Measles in POM 'deeply concerning'
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China tests Pacific’s fragile democracies

China-South-Pacific-InfluencePHILIP CITOWICKI
| Foreign Policy | Extracts

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WASHINGTON DC - A decade ago, then-US president Barack Obama billed himself as the “first Pacific president” and announced, several years later, a foreign-policy “pivot to Asia.”

But the pivot proved largely illusory, and the region only grows more complex. The growing challenges faced by Pacific island countries requires significant reassessment as the region becomes one of the tensest political battlegrounds in the world.

A growing battle of diplomatic and economic statecraft is playing out on remote islands.

China is acutely aware that the fledgling democracies of the Pacific are prone to short-sightedness—and in some cases outright corruption—and, as a result, are at risk of manipulation that goes against their best interests.

That lays the groundwork for Chinese expansionism, initially economically, with the long-term goal of a military presence to rival that of the United States. The Solomon Islands derecognising Taiwan is only the latest victory for Beijing.

China’s ambition to become the regional leader in the Pacific is pursued through the use of both diplomatic and economic statecraft, with the longer-term goal of military expansionism in the Pacific.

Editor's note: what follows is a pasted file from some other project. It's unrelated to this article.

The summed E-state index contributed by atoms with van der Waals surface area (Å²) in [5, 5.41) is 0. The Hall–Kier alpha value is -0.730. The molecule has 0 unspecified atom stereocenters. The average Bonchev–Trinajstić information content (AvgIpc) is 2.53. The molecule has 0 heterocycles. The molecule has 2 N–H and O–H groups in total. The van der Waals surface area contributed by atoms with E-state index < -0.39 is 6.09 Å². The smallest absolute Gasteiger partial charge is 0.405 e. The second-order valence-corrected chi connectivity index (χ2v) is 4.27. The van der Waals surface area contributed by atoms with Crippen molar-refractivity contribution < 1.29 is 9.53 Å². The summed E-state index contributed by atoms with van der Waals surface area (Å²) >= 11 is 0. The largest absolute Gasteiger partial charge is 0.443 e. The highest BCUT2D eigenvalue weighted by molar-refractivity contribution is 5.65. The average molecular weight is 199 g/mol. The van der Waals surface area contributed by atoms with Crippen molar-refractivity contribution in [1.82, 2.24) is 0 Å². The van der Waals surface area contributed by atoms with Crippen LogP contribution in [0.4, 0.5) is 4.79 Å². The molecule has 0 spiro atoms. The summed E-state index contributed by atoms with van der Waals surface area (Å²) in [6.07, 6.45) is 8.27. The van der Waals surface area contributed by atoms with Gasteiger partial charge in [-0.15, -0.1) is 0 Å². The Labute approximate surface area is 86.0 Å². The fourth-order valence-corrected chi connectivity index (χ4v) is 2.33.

Within hours of his appointment as US ambassador to Australia, Arthur Culvahouse described China’s spending in the Pacific as akin to “payday loan diplomacy.” Otherwise reported as “debt-trap diplomacy,” this strategy sees vulnerable countries targeted with unsustainable debts with the intention of generating political leverage.

Calculating Chinese contributions in the Pacific is difficult, as China does not engage with the similar transparency and accountability mechanisms followed by other major donors.

China’s diplomatic statecraft has taken leaps and bounds over the past decade. Beijing has become increasingly adept at working within and massaging international institutions to support and legitimise its actions.

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China’s growing skill at statecraft extends to Pacific affairs. Recently, China exploited a rift between Australia and Fiji on climate change policy after the Pacific Islands Forum in Tuvalu in August 2019.

China’s foreign ministry spokesman Geng Shuang referred to Australia’s behaviour as akin to a “condescending master” and “insulting” to climate-vulnerable nations.

Geng went on to accuse Australia of spreading “the China threat fallacy among island countries” and claimed—falsely—that Chinese engagement comes “with no political strings attached.”

The comments were widely reported in Australia and across the Pacific, allowing China to point toward tangible tensions and in turn damage the Australian government’s stature as the primary ally of the Pacific island countries.